Unlike the policies of progressive governments and right-wing governments worldwide, in Venezuela there are policies that the people themselves elaborate, control and execute.

The governments of Comandante Hugo Chávez and President Nicolás Maduro have made possible the visibility of a people that hitherto was subjected to oblivion and marginality. The people were included in social life and participate under equal conditions in the development of programs, policies and actions of the government or the proposals of the communities themselves.

It is the people, who the governments of the United States, Europe, Latin America and the Venezuelan bourgeoisie itself refuse to acknowledge, is the one who maintain a bond of civilian-military union around the revolutionary government of President Nicolas Maduro.

The mainstream media, police intelligence groups of the United States and Europe, landowners and the bourgeoisie of America, have looked for a way to divide that civilian-military union, which they derogatorily have called “collectives”.

They have tried all their tools to overthrow the government of President Nicolás Maduro, they have endeavoured to propitiate a civil war, they have used the media to create negative opinion narratives to undermine the credibility of the structure of the government and of the Bolivarian National Armed Force, they have elaborated laws and have dictated extraterritorial resolutions to interfere in the internal affairs of Venezuela.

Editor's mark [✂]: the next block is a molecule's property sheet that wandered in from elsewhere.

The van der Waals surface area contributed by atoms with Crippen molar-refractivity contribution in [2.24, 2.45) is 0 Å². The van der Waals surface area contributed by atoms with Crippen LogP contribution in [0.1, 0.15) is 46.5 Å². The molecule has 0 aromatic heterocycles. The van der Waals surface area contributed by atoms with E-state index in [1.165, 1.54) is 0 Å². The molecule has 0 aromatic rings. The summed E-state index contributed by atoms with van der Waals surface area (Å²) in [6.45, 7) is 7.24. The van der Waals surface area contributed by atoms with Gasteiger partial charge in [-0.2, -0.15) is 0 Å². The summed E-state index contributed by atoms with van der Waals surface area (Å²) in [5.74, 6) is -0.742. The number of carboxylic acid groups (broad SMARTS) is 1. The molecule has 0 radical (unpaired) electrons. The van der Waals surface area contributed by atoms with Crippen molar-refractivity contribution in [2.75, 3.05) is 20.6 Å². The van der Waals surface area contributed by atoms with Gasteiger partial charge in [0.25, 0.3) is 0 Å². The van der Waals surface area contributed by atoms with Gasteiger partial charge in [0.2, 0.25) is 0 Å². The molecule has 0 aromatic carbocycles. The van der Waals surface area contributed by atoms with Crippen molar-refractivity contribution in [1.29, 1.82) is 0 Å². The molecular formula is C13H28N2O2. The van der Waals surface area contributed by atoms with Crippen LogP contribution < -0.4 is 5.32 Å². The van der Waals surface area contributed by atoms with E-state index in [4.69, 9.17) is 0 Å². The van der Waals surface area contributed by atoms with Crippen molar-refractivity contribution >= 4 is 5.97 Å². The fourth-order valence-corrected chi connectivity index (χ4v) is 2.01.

In the same way, they have plotted within international organizations to sanction and attack Venezuela, they have created a parallel government directed from abroad, they have stolen billions in assets that belong to Venezuelans, they have sabotaged their oil, gas, mining, electricity, water, food and medicine production industries, and they have provoked the migration of an important part of the country’s professional. But within Venezuela, the people remain unscathed, resisting.